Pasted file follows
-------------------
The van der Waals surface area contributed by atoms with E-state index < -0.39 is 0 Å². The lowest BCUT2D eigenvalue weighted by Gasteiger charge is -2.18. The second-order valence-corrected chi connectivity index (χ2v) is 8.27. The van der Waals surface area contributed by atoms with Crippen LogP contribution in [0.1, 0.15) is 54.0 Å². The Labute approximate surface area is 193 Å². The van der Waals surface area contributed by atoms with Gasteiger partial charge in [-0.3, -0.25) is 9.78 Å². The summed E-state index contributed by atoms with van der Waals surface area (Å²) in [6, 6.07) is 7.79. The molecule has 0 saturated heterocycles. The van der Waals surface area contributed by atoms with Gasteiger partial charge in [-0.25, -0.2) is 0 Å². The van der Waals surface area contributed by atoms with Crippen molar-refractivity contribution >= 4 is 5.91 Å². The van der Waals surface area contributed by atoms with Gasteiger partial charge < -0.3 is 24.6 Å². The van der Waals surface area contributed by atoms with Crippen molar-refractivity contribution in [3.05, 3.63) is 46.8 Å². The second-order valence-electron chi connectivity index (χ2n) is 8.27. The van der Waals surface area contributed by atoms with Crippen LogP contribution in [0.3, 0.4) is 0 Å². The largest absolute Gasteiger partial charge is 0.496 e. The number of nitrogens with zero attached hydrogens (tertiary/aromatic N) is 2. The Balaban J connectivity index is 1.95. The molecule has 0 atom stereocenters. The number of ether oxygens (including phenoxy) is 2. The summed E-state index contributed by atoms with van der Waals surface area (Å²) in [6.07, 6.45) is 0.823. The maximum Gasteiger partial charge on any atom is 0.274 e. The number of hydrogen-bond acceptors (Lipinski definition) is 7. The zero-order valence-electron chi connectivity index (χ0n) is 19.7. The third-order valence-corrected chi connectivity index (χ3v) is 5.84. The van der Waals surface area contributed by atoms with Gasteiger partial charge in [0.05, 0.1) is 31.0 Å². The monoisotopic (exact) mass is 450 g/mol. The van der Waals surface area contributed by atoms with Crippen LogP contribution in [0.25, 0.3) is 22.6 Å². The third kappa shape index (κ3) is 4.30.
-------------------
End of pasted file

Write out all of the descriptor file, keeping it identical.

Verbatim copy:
The van der Waals surface area contributed by atoms with E-state index < -0.39 is 0 Å². The lowest BCUT2D eigenvalue weighted by Gasteiger charge is -2.18. The second-order valence-corrected chi connectivity index (χ2v) is 8.27. The van der Waals surface area contributed by atoms with Crippen LogP contribution in [0.1, 0.15) is 54.0 Å². The Labute approximate surface area is 193 Å². The van der Waals surface area contributed by atoms with Gasteiger partial charge in [-0.3, -0.25) is 9.78 Å². The summed E-state index contributed by atoms with van der Waals surface area (Å²) in [6, 6.07) is 7.79. The molecule has 0 saturated heterocycles. The van der Waals surface area contributed by atoms with Gasteiger partial charge in [-0.25, -0.2) is 0 Å². The van der Waals surface area contributed by atoms with Crippen molar-refractivity contribution >= 4 is 5.91 Å². The van der Waals surface area contributed by atoms with Gasteiger partial charge < -0.3 is 24.6 Å². The van der Waals surface area contributed by atoms with Crippen molar-refractivity contribution in [3.05, 3.63) is 46.8 Å². The second-order valence-electron chi connectivity index (χ2n) is 8.27. The van der Waals surface area contributed by atoms with Crippen LogP contribution in [0.3, 0.4) is 0 Å². The largest absolute Gasteiger partial charge is 0.496 e. The number of nitrogens with zero attached hydrogens (tertiary/aromatic N) is 2. The Balaban J connectivity index is 1.95. The molecule has 0 atom stereocenters. The number of ether oxygens (including phenoxy) is 2. The summed E-state index contributed by atoms with van der Waals surface area (Å²) in [6.07, 6.45) is 0.823. The maximum Gasteiger partial charge on any atom is 0.274 e. The number of hydrogen-bond acceptors (Lipinski definition) is 7. The zero-order valence-electron chi connectivity index (χ0n) is 19.7. The third-order valence-corrected chi connectivity index (χ3v) is 5.84. The van der Waals surface area contributed by atoms with Gasteiger partial charge in [0.05, 0.1) is 31.0 Å². The monoisotopic (exact) mass is 450 g/mol. The van der Waals surface area contributed by atoms with Crippen LogP contribution in [0.25, 0.3) is 22.6 Å². The third kappa shape index (κ3) is 4.30.